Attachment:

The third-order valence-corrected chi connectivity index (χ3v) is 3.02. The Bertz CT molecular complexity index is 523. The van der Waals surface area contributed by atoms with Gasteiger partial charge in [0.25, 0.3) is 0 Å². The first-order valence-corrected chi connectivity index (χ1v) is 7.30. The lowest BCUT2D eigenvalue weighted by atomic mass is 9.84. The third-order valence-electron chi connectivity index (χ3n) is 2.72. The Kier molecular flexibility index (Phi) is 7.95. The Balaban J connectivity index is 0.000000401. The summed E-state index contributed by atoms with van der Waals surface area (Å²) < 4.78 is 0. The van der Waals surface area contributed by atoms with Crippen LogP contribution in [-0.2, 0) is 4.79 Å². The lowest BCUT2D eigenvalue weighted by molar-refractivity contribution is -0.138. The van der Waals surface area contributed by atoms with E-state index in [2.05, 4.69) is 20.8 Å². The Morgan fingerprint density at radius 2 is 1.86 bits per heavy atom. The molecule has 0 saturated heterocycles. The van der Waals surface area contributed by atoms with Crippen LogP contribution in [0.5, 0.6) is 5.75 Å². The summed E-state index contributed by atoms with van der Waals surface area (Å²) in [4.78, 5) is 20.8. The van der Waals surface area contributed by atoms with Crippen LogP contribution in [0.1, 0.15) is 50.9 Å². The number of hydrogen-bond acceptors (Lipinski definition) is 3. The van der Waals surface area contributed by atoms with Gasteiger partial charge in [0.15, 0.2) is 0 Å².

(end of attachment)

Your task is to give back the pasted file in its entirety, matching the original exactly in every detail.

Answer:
The third-order valence-corrected chi connectivity index (χ3v) is 3.02. The Bertz CT molecular complexity index is 523. The van der Waals surface area contributed by atoms with Gasteiger partial charge in [0.25, 0.3) is 0 Å². The first-order valence-corrected chi connectivity index (χ1v) is 7.30. The lowest BCUT2D eigenvalue weighted by atomic mass is 9.84. The third-order valence-electron chi connectivity index (χ3n) is 2.72. The Kier molecular flexibility index (Phi) is 7.95. The Balaban J connectivity index is 0.000000401. The summed E-state index contributed by atoms with van der Waals surface area (Å²) < 4.78 is 0. The van der Waals surface area contributed by atoms with Crippen LogP contribution in [-0.2, 0) is 4.79 Å². The lowest BCUT2D eigenvalue weighted by molar-refractivity contribution is -0.138. The van der Waals surface area contributed by atoms with E-state index in [2.05, 4.69) is 20.8 Å². The Morgan fingerprint density at radius 2 is 1.86 bits per heavy atom. The molecule has 0 saturated heterocycles. The van der Waals surface area contributed by atoms with Crippen LogP contribution in [0.5, 0.6) is 5.75 Å². The summed E-state index contributed by atoms with van der Waals surface area (Å²) in [4.78, 5) is 20.8. The van der Waals surface area contributed by atoms with Crippen LogP contribution in [0.1, 0.15) is 50.9 Å². The number of hydrogen-bond acceptors (Lipinski definition) is 3. The van der Waals surface area contributed by atoms with Gasteiger partial charge in [0.15, 0.2) is 0 Å².